Conservationists Demand Half-Billion for Endangered Species

Twin red pandas huddle with each other at the Rosamond Gifford Zoo in Syracuse, N.Y. Belonging to an endangered species found in Asia, the male cubs were born on June 21, 2018, to mother Tabei and father Ketu. The cubs, Loofah and Doofah, are named after characters from the animated dinosaur film series “The Land Before Time.” (Photo courtesy of Rosamond Gifford Zoo)

WASHINGTON (CN) — Lambasting government backlogs and shoestring protection budgets, more than 215 organizations submitted a letter Tuesday asking Congress to support endangered-species conservation with a budget of $486 million.

Addressed to the heads of the Committee on Appropriations at the U.S. House of Representatives, Tuesday’s letter begins with a reference to the recent extinction of a species of Hawaiian tree snail.

Just last month, George, the last known member of this snails species, died without a mate after 14 years in captivity. 

“The passing of George and the larger risk of mass extinction is a wake-up call to society and Congress that more must be done,” the letter states. “Conserving our planet’s natural heritage is a monumental challenge, but we can do more, and we know what to do for our most imperiled wildlife and plants.”

In a feature about George for National Geographic, David Sischo with the Hawaii Department of Land and Natural Resources is quoted as saying that threats from climate change and invasive predators has put the state’s other species of snails on the same trajectory, all fated to go extinct within months or years.

Jacob Malcom, director of the Center for Conservation Innovation at Defenders of Wildlife, noted in a phone interview that the congressional funding is the key to ensuring that no other species meet George’s fate.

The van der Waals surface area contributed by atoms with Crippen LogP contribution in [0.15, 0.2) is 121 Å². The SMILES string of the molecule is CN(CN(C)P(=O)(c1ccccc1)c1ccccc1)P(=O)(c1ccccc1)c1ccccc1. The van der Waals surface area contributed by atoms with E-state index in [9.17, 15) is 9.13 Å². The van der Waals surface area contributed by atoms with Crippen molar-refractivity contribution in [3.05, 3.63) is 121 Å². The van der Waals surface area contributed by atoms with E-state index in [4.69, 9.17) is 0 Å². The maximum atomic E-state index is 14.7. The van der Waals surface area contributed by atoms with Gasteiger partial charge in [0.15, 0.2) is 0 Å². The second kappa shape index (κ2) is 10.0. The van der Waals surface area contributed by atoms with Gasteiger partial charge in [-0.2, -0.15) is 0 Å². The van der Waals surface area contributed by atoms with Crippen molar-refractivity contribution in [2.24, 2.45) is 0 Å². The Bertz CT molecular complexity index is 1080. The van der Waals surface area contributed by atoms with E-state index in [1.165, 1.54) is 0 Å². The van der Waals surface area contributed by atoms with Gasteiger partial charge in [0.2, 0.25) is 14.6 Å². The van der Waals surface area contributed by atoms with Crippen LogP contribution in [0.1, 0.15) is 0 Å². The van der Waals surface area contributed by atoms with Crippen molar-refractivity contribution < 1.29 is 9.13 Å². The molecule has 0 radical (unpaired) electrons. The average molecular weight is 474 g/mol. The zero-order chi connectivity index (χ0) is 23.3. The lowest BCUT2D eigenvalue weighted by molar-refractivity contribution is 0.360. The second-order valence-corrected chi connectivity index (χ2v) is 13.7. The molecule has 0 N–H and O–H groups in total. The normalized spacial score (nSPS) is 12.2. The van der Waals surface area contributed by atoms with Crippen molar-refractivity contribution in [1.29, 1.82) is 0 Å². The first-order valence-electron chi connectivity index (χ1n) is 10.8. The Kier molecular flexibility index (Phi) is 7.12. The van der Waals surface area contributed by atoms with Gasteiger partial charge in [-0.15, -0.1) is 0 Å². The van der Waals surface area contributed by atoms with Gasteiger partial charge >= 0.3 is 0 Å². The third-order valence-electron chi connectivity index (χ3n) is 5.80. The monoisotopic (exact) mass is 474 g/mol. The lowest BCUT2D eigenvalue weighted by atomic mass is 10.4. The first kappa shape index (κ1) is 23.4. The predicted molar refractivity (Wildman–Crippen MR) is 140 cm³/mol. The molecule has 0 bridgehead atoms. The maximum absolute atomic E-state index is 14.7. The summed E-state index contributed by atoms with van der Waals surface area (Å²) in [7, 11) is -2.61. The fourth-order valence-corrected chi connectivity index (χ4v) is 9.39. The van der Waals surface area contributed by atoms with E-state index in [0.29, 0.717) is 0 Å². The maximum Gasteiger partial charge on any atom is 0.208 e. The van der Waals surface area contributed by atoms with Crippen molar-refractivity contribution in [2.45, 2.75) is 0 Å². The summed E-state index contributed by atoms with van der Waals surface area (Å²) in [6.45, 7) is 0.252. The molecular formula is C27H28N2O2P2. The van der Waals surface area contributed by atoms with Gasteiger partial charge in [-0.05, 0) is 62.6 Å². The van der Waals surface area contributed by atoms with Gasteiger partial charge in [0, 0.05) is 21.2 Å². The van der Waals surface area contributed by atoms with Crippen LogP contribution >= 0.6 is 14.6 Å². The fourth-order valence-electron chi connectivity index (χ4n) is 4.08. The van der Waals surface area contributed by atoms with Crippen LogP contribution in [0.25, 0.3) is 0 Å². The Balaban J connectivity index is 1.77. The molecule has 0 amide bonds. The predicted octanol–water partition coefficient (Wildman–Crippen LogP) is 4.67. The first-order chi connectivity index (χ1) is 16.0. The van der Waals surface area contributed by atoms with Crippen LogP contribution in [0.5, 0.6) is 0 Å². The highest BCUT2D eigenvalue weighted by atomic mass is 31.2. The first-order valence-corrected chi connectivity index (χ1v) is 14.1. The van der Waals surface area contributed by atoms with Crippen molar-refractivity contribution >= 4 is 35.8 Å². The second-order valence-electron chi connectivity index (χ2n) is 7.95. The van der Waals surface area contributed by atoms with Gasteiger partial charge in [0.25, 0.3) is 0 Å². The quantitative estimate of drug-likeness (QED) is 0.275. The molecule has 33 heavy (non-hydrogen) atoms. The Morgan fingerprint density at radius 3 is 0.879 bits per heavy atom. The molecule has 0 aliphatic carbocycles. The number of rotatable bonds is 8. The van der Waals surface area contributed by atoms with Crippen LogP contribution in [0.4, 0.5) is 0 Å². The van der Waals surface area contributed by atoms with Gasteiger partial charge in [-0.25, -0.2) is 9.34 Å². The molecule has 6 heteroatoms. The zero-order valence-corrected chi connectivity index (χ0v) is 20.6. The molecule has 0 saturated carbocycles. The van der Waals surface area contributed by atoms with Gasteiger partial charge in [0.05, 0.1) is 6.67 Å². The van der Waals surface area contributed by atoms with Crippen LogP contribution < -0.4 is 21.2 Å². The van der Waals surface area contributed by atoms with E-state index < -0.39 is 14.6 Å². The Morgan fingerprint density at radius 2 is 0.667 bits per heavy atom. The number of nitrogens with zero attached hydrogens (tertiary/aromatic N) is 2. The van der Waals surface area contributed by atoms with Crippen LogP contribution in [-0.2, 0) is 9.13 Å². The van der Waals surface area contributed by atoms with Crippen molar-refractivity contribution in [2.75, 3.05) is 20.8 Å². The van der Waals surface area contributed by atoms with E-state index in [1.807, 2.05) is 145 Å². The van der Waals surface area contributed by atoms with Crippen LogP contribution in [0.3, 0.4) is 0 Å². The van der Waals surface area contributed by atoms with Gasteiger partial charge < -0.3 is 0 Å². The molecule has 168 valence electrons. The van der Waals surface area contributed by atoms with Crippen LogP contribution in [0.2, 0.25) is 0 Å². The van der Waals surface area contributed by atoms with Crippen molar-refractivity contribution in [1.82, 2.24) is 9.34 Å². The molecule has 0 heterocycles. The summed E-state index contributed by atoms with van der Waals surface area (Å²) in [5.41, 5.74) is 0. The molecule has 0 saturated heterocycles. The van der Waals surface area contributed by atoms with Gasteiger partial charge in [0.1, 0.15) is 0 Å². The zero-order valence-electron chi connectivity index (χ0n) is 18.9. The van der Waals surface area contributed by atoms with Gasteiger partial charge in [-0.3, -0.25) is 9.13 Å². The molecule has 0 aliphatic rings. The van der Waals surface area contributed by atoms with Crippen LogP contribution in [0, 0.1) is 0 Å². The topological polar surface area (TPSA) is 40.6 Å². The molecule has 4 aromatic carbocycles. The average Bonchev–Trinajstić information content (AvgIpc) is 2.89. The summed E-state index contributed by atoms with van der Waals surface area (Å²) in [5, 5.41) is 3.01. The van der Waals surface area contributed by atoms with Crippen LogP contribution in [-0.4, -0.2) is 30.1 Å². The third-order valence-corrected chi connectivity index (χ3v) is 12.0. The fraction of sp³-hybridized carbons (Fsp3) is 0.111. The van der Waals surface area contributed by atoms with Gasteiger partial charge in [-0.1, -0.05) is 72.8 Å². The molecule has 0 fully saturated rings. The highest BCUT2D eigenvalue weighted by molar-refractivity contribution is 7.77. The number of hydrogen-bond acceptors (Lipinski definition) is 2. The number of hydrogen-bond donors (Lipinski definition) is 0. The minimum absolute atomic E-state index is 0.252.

“We made the decision 40 some years ago to protect species and protect them from going extinct,” Malcom said. “Congress hasn’t provided the resources that are needed to make that happen to fulfill that vision. Until they provide this funding to pass this level of appropriation they’re going to continue to face a uphill battle to recover.”

According to annual reports from the U.S. Department of Fish and Wildlife, hundreds of endangered species receive less than $1,000 annually from Congress — some receive none at all. A minimum of $50,000 per year per species, the groups say, would give each a better chance at recovery.

These groups are also requesting additional funding for the processing of species submitted for endangered protections, most of which are unable to be receive their classification within the one-year timeframe permitted by the Endangered Species Act. 

While the Endangered Species Act is highly effective — credited with saving more than 99 percent of listed species and giving hundreds more a better chance at survival — close to 50 unlisted species have gone extinct while waiting for protections due to funding shortfalls. 

“At current funding rates, it will take the Fish and Wildlife Service at least 10 years to process all of the remaining species that the agency has identified as potentially needing protection under the Act,”  the letter states.

Environmentalists propose that Congress triple the program budget going forward to $51 million by 2020. This would allow Fish and Wildlife to process the entire listing backlog in less than four years and ensure species receive the detailed scientific analyses they need to determine if they need to be protected by the Act, the groups state. 

The groups also request funding be provided for states to finance the private lands that provide homes for at least half of all listed species spend a portion of their life cycle on. 

Malcom in an interview that funding for private lands has decreased by 57 percent.

Another group that signed on to Tuesday’s petition is the Center for Biological Diversity.

“The Endangered Species Act has been starved for decades, and incredible animals and plants have been pushed toward extinction because of that,” Stephanie Kurose, an endangered species policy specialist at the center, said in a statement. “Enough is enough. Congress should fully fund the act so that not one more species is lost forever.”

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